Keren

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There are basically two ways to comment.

The 'correct' way is to always use comparitive terms.

So taking aussie's example,

I place this ram in first place. As he walked out he caught my attention instantly and I was then directed to his tremendous thickness, depth and length. He carries himself well and shows fantastic development.

In second place we have a ram that is also very thick, deep, well developed and also carries himself well but I just feel he hasn't got the length and presence that the ram in front him does."

It would become

The ram in first place is the most eye catching ram in the class, he carried himself round the ring and has the best development of all the rams in the ring today. He is a thicker, deeper and longer ram than the rams below him.

The ram isnt as long as the ram above him, however he is much thicker and deeper than the rams below him.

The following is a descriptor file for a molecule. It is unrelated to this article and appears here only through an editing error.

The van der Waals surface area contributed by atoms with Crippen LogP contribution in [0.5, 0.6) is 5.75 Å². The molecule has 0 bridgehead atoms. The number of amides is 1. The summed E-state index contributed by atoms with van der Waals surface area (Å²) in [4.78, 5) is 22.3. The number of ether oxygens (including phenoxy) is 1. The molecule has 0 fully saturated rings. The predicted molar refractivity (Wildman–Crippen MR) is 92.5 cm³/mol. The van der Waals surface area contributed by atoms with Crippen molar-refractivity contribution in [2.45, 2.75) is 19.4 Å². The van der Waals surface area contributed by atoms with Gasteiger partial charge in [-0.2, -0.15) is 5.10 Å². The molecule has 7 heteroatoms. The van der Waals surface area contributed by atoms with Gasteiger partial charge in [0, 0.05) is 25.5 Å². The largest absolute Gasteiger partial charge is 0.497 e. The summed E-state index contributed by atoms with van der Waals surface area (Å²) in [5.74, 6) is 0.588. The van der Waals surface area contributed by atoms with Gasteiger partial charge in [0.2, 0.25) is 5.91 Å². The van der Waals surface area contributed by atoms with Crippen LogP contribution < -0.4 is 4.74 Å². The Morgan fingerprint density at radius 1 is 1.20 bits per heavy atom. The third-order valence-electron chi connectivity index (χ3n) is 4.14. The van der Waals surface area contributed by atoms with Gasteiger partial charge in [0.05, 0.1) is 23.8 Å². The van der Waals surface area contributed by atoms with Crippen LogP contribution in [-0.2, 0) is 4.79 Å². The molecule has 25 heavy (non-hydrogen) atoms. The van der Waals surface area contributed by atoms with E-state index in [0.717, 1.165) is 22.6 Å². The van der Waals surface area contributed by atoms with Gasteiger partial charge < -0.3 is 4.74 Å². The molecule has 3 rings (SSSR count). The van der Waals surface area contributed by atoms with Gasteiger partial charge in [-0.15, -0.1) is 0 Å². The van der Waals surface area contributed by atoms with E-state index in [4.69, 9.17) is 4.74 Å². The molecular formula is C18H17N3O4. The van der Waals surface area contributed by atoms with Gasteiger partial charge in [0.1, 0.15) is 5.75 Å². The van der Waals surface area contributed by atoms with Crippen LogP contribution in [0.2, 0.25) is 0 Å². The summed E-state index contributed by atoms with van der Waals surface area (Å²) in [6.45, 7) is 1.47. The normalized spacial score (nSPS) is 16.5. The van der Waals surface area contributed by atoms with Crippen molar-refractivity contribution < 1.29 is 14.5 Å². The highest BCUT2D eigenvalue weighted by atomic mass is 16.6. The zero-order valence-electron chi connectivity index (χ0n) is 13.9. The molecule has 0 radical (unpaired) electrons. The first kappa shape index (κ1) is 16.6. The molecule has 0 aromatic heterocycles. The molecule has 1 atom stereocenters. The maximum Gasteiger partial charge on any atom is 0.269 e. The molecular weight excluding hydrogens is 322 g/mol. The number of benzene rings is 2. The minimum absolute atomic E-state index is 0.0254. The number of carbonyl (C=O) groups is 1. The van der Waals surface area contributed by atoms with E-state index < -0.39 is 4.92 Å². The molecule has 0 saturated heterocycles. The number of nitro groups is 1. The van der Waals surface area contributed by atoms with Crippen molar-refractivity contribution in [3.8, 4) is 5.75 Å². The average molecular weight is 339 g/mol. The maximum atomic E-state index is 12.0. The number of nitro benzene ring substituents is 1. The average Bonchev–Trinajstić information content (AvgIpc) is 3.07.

etc


In reality, that kind of talking begins to get very stilted, so most people dont comment like that. Most people speak descriptively, like aussie's example, rather than comparitively. I like to use a mixture of the two and if I judged the class it would probably be:

The ram in first place today caught my eye as soon as he walked into the ring. He is a clear winner for me today, he displays amazing growth and development compared to the rams below him, he is a thicker, deeper, longer and generally a more muscular ram.

The ram in second place today again is a very thick, deep and well muscled ram, very similar in type to the ram above him. But I felt he lacked length compared to the ram above him, which is why he is in second place today.

The ram in third place which not as powerful and muscled as the rams above him, is a very long ram with excellent feet and legs. It is his structural soundness that placed him over the ram fourth place.